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About Oregon City courier. (Oregon City, Or.) 1896-1898 | View Entire Issue (July 10, 1896)
A, W. CHKNEY, Publisher.
OB EG ON CITY OREGON
EVENTS OF THE DAY
Aa Interesting Collection of Items From
the Two Hemispheres Presented
la a Condensed Form.
A dispatch to the San Franoisoo Mer
chants' Exchange say the bark Mo
hare from Vanoonver for Santa Rosalia
it ashore at Sooke inlet, and will prob
ably be a total loss. The crew was
In Walla Walla fire destroyed two
one-story buildings and the upper floor
of a two-story building on Main street
between Fonrtb and Fifth. The fire
was oansed by a lamp exploding in the
rear of a millinery establishment
Yale was defeated, but not disgraoed
in the third heat of the Grand Chal
lenge cup, which was rowed at Henley
-on-Thanies. Leander won by one and
three-fourths lengtbB In 7 minutes and
14 seoonds. The rooord is 6 minutes
and 61 seoonds.
The rash of tourists to Alaska this
season is remarkable. The Queen
wbioh has just sailed, oarried as pas
sengers 180 first-olass and almost as
many more in the steerage. All the
glaciers and points of interest are visit
ed curing these summer trips.
From advices reoeived by the Austra
lian steamer Miowera, whioh has just
arrived in Vanoouver, 13. C, it now
seems probable that the Queensland
government will join New South
Wales and Canada in granting a sub
sidy to the Canadian-Australian steam
ship line. Captain Bird, on behalf of
JameB Huddart, managing owner of
the line, recently interviewed the
Queensland government, and it is
said the government will reoommend
that parliament grant a subsidy of
6,000 per year for three years. The
company is at present negotiating in
England for the oonstruotion of larger
steamers for the line.
At the first day's session of the na
tional Demooratio convention but little
was accomplished. The convention
was called to order by Chairman Har
rity, of the national oommittee, who
reported Hill as the choice of the na
tional oommittee for temporary chair
man. The announcement was greeted
with great oheering from all parts of
the house. Clayton, of Alabama,
representing the silver foroes moved
that the name of Daniels be substituted
for that of Hill, and on a roll oall by
states his motion prevailed, the silver
men thus sooring their first viotory.
The temporary chairman wag esoorted
to his seat amidst the applause of the
Mrs. Harriet Beeoher Stowe died at
Hartford, Conn. Members of the fam
ily were at her bedside.
A touching appeal comes from the
Greeks aBking for relief for starving
women and obildren. It has been
suggested that the United States send
a vessel to rescue them.
Captain-General Weyler has yielded
to insistent requests to extend until
August the time for remaining in the
island allowed to Jose Yznnga, the
Amorioan newspaper correspondent sen
tenced to banishment.
Rufus Buok, Louie Davis, Lucky
Davis, Maonii July and Sum Sampson,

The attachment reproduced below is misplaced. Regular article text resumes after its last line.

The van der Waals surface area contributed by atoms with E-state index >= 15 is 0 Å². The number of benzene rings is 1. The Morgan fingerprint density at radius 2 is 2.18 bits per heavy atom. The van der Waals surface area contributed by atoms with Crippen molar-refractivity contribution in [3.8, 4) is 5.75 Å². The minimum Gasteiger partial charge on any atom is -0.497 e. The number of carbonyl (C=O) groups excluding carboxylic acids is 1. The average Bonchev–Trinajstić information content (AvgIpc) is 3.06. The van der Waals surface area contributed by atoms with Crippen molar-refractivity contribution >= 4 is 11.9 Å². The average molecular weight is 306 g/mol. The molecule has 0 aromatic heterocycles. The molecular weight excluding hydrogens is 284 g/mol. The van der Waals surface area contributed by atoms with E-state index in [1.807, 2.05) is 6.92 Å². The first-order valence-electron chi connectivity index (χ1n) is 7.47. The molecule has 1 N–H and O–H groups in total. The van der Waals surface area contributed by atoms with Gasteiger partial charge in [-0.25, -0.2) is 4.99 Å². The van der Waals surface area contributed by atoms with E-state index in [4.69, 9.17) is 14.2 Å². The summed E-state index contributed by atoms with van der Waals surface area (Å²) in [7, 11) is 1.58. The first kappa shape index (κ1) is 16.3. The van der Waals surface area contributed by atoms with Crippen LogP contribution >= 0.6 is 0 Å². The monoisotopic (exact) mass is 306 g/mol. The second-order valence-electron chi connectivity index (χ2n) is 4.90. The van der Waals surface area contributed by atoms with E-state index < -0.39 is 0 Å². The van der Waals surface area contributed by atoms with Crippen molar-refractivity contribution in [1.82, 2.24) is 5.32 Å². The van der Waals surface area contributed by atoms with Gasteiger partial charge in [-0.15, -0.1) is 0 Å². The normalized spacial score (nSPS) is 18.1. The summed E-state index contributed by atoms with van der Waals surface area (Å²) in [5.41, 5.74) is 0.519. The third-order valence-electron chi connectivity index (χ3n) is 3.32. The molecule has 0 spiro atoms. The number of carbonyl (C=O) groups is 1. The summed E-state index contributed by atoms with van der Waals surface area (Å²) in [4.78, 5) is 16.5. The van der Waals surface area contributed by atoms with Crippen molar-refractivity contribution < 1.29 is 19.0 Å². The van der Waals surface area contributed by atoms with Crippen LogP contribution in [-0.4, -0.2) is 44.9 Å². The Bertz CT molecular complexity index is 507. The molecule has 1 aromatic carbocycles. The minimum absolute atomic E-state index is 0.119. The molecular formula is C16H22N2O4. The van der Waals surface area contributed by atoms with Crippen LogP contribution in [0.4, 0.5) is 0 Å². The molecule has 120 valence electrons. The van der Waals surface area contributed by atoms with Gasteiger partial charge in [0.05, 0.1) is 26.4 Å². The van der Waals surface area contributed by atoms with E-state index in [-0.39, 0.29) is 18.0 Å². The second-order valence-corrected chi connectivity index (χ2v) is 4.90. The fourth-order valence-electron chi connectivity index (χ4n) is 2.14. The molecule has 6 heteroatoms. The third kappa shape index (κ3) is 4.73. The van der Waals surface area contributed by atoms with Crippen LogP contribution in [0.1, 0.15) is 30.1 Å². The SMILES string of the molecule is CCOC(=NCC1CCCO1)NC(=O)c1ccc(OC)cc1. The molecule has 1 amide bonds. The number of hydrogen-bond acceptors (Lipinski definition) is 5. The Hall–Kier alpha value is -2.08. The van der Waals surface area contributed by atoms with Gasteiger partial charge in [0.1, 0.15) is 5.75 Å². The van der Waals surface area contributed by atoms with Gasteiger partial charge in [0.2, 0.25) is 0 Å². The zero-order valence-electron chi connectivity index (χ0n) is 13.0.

comprising the "Buck gang," were
executed in Fort Smith, Ark., Presi
dent Cleveland refusing to interfore.
They wero convicted of murder and
Brazilian commercial oircles are not
favorable to a treaty of commeroe with
Argentina, not regarding the advan
tages to bo obtained as of suflioient im
portance. Purely Brazilian firms are
favorable to renewal of the treaty of
reciprocity with the Uuitod States.
Within a few weeks will be oom
meuoed one of the most gigantic opera
tions in tho history of the war depart'
niout Fortifications more powerful
than those existing anywhero in the
world will be built in New York har
bor, the cost of the work being about
A special from Ileleua, Mont., says
the Cheyenuo Indians have donned
their war paint and are holding pow
wows preparatory to a general uprising.
Several troops of tho Tenth cavalry"
havo been ordered from Fort Custer to
the Cluyenno agency nt Lame Deer,
Custer county, Mont.
A letter received in Havana gives
the details of an important engagement
in Piuar del Rio, near C'ayo Kedondo. !
The rebel leader, Brigadier Frani Hiid i
bis thirteen followers were killed and '
many wounded. They were carried
from tho field. The insurgents were ;
put to flight. The feeling in Piuar
del Kio is now one of alarm.
The New York World publishes the ;
following: The Postal Cable Com
pany has arranged for an extension of
iu lines into Southern territory, where j
it baa not had a single wire. Tho
Postal Telegraph-Cable Company, of
Texas, has been formed, and an agree- ;
went entered into with the New York
company for the transaction of business.
Wires will tie strung to reach the lead- '
iug points, and ultimately will extend
About thirty members of the com
mittee appointed at the St. Louis con
vention, to officially notify the vice
presidential candidate. G. A. Uobart,
of bis nomination, proceeded to Pater
son, N. J., the home of the nominee.
Chairman Charles W. Fairbanks made
the speech and be was replied to briefly
by Mr. Hobart.who outlined hi future
policy if elected. The ceremony was
witnessed by over 8,000 people from
various parts of the country. Charles
W. Fairish, of Oregon, aud J. M. Gil
bert, of Washington, were present
Attempt Baldwin's Life.
During the process of Lillian Aib
! ley's suit against E. J. Baldwin for
j 175,000 for seduotion, in San Fran
i oisoo, Emma Ashley, a sister of Lil
! lian, tried to shoot the millionaire de
fendant She fired at Baldwin, but
! the bullet missed. Emma Ashley is
believed to be insane. During the
; trial she bas spent her time in oourt
; reading the Bible. When taken to jail
i aha sang "Nearer My God, to Tbee"
j in a loud voioe. Baldwin was crazy
with rage and wanted a obance to fight
j some one. His hair was singed by the
1 powder and tbe ballet passed within
an inch of his bead. His escape is
i ascribed to the woman's inexperience
with firearms. Tbe pistol was thrown
upward by reooll after the trigger was
Wheeling Injures Women.
A remarkable ciroular has been is
sued by tbe Women's Rescue League
of Washington, D. C. It is signed by
Charlotte Smith, president, and Vir- I .